- Supplying the University of Newcastle with a DJI Phantom 4 RTK to help with a mapping project. Watch the video here.
- Supplying a DJI Phantom 4 Pro for the first drone count of Atlantic grey seal pups on the Farne Islands, off the Northumberland coast. Read more here and see picture below (second image).
- Integrating a drone with a Sony A7R, thermal and MAIA multi-spectral camera for the James Hutton Institute for river surveys. Read more here and see picture below (third image).
- Providing equipment and industry advice to Dr Joseph Cook, a glaciologist at the University of Sheffield, who is exploring the impact of global warming on glacier and ice-sheet dynamics in the Arctic. Read more here.
Heliguy is also drawing up plans to work with young people to fuel their passion in robotics, programming and coding, by using the RoboMaster S1 (below, first image) and the Tello EDU (below, second image) – two educational tools which utilise DJI’s advanced technology. Read the story here.
Drones Propelling Volcano Research ‘Into The Next Decade’
Put simply, drones have become a vital and unique tool in collecting data from volcanoes.
As Dr Liu says: “Drones are changing the way we study volcanoes and have enormous potential for monitoring volcanic hazards.”
Studying the release of volcanic gases is extremely important as it can help scientists understand what is happening deep beneath the volcano. Indeed, a change in the chemistry of these gases can precede large eruptions.
However, to measure the release of carbon, researchers need instruments which can get extremely close to the vent of the volcano. And this is where drones come in.
"Many areas of the volcano are too dangerous to reach on foot, so we used drone technology to get our instruments close enough for direct measurements," - Dr Emma Liu
Thanks to these dependable machines, scientists can now sample volcanic plumes which were previously inaccessible using ground-based techniques.
This is vital in driving forward research.
“This new technology will propel deep carbon science into the next decade,” says Dr Liu.
This was clear to see during the Papua New Guinea expedition.
"From data collected from our drones, we, as volcanologists, are beginning to fill in the last remaining gaps in our knowledge of how much carbon is being released by volcanoes around the world and why,” - Dr Emma Liu
At Manam, the team used drones to obtain the volcano’s first suite of volatile data and fluxes, which will be analysed to fill a critical gap in the data set of global volcanic carbon emissions.
The scientists also targeted the isotopic composition of emitted gases to investigate the source of carbon supplying the Papua New Guinea volcanic arc.
Thanks to drones, the aerial overflights were able to confirm strong outgassing from two vent sources in the summit area.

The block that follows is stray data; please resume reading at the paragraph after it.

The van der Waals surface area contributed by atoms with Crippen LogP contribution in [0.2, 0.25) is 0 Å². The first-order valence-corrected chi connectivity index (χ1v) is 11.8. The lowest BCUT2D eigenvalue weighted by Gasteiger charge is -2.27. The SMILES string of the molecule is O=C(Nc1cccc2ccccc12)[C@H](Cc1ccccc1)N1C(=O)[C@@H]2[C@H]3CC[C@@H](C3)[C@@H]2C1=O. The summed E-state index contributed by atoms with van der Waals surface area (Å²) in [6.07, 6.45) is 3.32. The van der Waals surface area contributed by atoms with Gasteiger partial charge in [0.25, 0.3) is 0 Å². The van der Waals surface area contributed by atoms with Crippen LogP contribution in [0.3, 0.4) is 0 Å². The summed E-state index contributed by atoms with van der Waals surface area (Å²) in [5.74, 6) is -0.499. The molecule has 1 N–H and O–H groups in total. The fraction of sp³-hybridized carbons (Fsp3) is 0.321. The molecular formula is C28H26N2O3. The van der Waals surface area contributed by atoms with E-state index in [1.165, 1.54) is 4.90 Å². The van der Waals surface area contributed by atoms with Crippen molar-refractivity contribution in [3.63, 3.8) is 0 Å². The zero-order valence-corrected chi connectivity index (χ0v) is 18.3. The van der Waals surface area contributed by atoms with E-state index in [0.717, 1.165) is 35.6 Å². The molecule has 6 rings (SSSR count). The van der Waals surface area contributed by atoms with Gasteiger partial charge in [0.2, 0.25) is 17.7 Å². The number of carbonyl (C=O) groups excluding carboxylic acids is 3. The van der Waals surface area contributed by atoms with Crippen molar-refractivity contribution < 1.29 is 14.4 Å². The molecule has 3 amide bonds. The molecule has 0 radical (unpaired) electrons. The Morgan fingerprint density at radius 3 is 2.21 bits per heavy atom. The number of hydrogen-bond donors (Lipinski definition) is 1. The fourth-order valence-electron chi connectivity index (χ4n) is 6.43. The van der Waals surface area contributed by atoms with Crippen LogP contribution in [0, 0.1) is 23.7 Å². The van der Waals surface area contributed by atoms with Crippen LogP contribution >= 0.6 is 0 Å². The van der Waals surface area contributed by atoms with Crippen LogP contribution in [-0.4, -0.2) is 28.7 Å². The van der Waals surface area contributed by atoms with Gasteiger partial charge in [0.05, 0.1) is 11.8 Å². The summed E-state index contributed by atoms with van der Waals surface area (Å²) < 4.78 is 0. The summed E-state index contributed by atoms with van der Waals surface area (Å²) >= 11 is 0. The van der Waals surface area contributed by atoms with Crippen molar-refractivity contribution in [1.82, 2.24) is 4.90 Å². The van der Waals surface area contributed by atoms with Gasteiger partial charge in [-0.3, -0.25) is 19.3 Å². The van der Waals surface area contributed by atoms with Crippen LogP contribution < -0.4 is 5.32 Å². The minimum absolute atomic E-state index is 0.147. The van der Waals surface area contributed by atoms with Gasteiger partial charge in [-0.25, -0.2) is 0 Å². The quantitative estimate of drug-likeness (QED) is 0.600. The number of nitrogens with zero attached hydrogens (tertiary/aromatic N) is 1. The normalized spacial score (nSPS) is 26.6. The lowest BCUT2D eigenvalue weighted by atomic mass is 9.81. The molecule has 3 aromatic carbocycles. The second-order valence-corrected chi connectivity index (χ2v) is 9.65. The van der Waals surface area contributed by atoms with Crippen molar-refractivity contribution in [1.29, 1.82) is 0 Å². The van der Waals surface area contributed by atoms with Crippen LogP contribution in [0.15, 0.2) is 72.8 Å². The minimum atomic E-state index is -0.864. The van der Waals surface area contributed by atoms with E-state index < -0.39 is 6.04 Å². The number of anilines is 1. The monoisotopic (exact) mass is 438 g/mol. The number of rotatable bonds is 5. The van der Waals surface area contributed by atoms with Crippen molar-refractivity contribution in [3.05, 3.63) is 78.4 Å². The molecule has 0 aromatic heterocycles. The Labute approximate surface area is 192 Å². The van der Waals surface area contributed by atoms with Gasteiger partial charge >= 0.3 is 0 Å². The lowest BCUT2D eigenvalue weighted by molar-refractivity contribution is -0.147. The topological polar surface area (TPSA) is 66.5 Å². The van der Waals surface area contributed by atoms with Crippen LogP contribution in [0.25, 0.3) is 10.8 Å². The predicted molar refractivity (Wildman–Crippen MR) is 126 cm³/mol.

Dr Liu said: “Manam is one of the most active volcanoes in Papua New Guinea and it is one of the most challenging to measure from the ground. Instead, we took to the skies.
“From data collected from our drones, we, as volcanologists, are beginning to fill in the last remaining gaps in our knowledge of how much carbon is being released by volcanoes around the world and why.”
In the case of Tavurvur Volcano, in Rabaul, Dr Liu continued: “The crater at Tavurvur contains many active fumaroles – cracks in the ground where hot gases escape.
“Many of these are too dangerous to reach on foot, so we used drone technology to get our instruments close enough for direct measurements.
“Our work at Rabaul is part of a larger project aiming to expand the use of drones for volcano monitoring. In time, our goal is for RVO to monitor volcanoes routinely from the air, helping their ongoing work to safeguard the people of Papua New Guinea from volcanic hazards.”
Over the next few months, the team will be collating the results and publishing new insights into the carbon dynamics of the Papua New Guinea volcanic arc.
They also hope that through this work at Papua New Guinea, methods for data collection using equipped drones can be optimised and easily adoptable, standardized methods for future field deployments can be developed.
The ABOVE team was keen to be involved in outreach at a community level in both disaster preparedness and education.
As part of the expedition, they visited the local primary school on Manam to speak to the students, show some of the techniques that are being used to explore the volcano – including drones – and to learn about ongoing challenges of building a community in the face of such volcanic hazard.
The team also met members of the Manam Volcanic Disaster Response Committee, a community-led programme to increase their own resilience.